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How to combine adaptation and mitigation actions: Making the Covenant of Mayors for Climate and Energy a reality
How to combine adaptation and mitigation actions: Making the Covenant of Mayors for Climate and Energy a reality
18 August 2016 - 16:53

As both mitigation and adaptation ultimately aim to reduce the adverse impacts of climate change, they are essential parts of a comprehensive and efficient approach to tackling climate change. Mitigation and adaptation actions are often perceived and undertaken separately but in many cases, they can be addressed at the same time and benefit each other in the process. Combined mitigation and adaptation action has the potential to multiply the benefits and therefore make more efficient use of the money that cities spend on climate action.

The Covenant of Mayors for Climate and Energy addresses these synergies between the mitigation and adaptation-related pillars of the initiative. For example, where renewable energy sources, like hydro and biogas are introduced, cities could also address the continuation of the energy supply in the case of extreme weather events. Campaigns to promote energy savings already have an adaptation effect in various cases. Insulation, for example, is often solely considered a mitigation measure to reduce energy use for heating or cooling. However, it also often increases resilience to heat waves and/or extreme temperatures. Where buildings are renovated to reduce energy consumption in the long term, shading structures could be incorporated to reduce the heat flux of buildings and further improve thermal comfort. Similarly, the outcomes of energy audits of buildings can be used to determine which buildings could benefit most from the installation of cooling elements such as green roofs and facades. The link between such measures and adaptation becomes even clearer, when emphasising the increased resilience of the grid and the reduced likelihood of blackouts as a result of lower peak electricity demand during phases of extreme temperatures.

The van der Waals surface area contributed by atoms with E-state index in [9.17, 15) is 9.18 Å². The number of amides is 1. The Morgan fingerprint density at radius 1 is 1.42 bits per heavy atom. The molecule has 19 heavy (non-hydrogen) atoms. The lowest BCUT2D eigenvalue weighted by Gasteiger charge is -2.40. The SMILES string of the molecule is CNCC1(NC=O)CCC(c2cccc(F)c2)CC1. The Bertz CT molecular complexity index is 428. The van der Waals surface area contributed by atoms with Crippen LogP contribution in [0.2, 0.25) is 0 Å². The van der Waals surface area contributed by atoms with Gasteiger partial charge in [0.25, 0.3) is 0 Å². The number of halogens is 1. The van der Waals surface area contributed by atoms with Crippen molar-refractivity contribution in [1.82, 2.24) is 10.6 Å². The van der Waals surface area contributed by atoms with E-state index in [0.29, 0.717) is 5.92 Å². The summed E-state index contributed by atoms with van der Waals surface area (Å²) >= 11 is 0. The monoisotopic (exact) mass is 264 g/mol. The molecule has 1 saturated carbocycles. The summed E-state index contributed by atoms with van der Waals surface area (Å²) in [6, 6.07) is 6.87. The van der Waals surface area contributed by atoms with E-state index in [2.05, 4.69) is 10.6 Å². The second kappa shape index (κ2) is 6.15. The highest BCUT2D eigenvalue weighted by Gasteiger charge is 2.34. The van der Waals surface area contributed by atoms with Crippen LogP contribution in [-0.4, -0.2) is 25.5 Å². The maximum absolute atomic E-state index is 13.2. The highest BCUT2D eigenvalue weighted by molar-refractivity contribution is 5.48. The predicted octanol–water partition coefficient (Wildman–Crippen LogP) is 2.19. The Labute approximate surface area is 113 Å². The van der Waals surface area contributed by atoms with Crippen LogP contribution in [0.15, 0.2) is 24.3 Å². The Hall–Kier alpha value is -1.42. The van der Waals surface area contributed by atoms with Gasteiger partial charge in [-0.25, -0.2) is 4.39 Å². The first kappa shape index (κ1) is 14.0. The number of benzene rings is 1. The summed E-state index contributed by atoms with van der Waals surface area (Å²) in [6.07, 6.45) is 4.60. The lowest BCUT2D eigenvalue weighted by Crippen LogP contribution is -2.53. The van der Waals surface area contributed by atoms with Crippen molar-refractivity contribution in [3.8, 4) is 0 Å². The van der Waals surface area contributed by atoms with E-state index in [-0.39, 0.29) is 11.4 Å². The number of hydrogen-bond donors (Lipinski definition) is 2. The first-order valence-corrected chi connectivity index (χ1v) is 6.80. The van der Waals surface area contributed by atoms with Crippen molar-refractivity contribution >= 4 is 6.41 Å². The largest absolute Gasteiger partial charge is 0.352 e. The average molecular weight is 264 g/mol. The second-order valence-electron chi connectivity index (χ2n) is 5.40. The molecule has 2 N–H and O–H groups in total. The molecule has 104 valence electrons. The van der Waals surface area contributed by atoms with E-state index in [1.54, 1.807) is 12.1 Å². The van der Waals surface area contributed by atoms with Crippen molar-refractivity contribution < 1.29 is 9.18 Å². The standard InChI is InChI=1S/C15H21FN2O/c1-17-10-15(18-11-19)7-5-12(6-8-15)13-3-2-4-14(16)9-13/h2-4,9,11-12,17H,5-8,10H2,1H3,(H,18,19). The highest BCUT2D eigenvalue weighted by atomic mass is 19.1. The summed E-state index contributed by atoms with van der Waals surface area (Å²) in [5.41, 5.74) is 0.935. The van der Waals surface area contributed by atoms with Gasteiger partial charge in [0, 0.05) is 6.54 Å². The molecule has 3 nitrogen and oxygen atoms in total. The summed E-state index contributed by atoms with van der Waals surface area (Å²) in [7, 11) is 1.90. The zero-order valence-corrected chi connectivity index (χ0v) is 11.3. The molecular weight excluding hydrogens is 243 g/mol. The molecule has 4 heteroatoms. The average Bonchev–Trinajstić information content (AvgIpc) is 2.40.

In an effort to make the emission-intensive transportation sector more climate-friendly, many cities have introduced improved public transportation systems and bicycle services. New cycling paths could also, for instance, incorporate natural or permeable materials that improve stormwater drainage. Tree planting programs, which are often primarily used to contribute to carbon absorption and emission reduction, can also be strategically implemented alongside roads to improve natural drainage and reduce the likelihood of flooding. In cases where the amount of car traffic in a city is reduced to improve air quality and reduce GHG emissions, spaces formerly occupied by cars can be greened to provide shade for pedestrians, form a wind corridor to create a cooling effect, and/or improve drainage through unsealed surfaces.

In order to identify and exploit these adaptation-related benefits of mitigation measures, it is important for cities to align policy processes. Whether through greenbelt policies, flood zoning, or transportation policies, governments have the opportunity to establish the institutional links between the various policy areas and take advantage of existing funding, tools, processes, and other resources. By capitalising on the adaptation/mitigation nexus, cities can leverage their climate action efforts and accelerate progress towards their climate and energy targets.

  • To go further:

To find out more about how cities in Europe are adapting to climate change, check out the city profiles on the Climate-ADAPT website.

For mitigation examples, see the Covenant signatories' Benchmarks of Excellence.

Additional information and resources on the link between mitigation and adaptation can be found in the Urban Adaptation Support Tool here.

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